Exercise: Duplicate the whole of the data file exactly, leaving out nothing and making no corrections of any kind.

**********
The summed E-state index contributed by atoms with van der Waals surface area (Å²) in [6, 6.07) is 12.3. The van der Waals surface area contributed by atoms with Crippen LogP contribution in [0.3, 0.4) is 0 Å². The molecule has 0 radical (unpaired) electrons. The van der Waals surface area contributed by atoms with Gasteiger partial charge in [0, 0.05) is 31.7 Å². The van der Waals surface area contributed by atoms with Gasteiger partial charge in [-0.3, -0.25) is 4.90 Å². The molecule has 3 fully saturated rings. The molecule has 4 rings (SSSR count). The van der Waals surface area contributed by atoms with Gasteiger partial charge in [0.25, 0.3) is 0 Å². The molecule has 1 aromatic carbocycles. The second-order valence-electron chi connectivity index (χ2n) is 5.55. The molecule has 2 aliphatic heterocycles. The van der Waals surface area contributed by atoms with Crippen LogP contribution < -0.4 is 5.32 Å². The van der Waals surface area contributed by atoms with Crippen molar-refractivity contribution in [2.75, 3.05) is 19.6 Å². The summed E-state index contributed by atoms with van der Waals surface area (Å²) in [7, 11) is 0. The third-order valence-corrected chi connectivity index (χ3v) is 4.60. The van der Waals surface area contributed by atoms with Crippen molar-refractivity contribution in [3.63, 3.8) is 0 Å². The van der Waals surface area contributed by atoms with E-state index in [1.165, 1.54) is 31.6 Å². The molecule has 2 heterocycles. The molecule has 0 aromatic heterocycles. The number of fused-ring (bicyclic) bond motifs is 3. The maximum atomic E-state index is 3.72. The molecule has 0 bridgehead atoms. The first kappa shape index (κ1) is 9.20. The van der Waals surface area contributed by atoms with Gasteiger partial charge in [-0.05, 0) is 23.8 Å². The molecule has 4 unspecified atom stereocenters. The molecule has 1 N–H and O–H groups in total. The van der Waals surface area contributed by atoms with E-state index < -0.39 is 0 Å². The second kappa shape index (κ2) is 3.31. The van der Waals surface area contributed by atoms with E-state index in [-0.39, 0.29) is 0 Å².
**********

The summed E-state index contributed by atoms with van der Waals surface area (Å²) in [6, 6.07) is 12.3. The van der Waals surface area contributed by atoms with Crippen LogP contribution in [0.3, 0.4) is 0 Å². The molecule has 0 radical (unpaired) electrons. The van der Waals surface area contributed by atoms with Gasteiger partial charge in [0, 0.05) is 31.7 Å². The van der Waals surface area contributed by atoms with Gasteiger partial charge in [-0.3, -0.25) is 4.90 Å². The molecule has 3 fully saturated rings. The molecule has 4 rings (SSSR count). The van der Waals surface area contributed by atoms with Gasteiger partial charge in [0.25, 0.3) is 0 Å². The molecule has 1 aromatic carbocycles. The second-order valence-electron chi connectivity index (χ2n) is 5.55. The molecule has 2 aliphatic heterocycles. The van der Waals surface area contributed by atoms with Crippen LogP contribution < -0.4 is 5.32 Å². The van der Waals surface area contributed by atoms with Crippen molar-refractivity contribution in [2.75, 3.05) is 19.6 Å². The summed E-state index contributed by atoms with van der Waals surface area (Å²) in [7, 11) is 0. The third-order valence-corrected chi connectivity index (χ3v) is 4.60. The van der Waals surface area contributed by atoms with Crippen molar-refractivity contribution in [3.63, 3.8) is 0 Å². The van der Waals surface area contributed by atoms with E-state index in [1.165, 1.54) is 31.6 Å². The molecule has 2 heterocycles. The molecule has 0 aromatic heterocycles. The number of fused-ring (bicyclic) bond motifs is 3. The maximum atomic E-state index is 3.72. The molecule has 0 bridgehead atoms. The first kappa shape index (κ1) is 9.20. The van der Waals surface area contributed by atoms with Gasteiger partial charge in [-0.05, 0) is 23.8 Å². The molecule has 4 unspecified atom stereocenters. The molecule has 1 N–H and O–H groups in total. The van der Waals surface area contributed by atoms with E-state index < -0.39 is 0 Å². The second kappa shape index (κ2) is 3.31. The van der Waals surface area contributed by atoms with E-state index in [-0.39, 0.29) is 0 Å².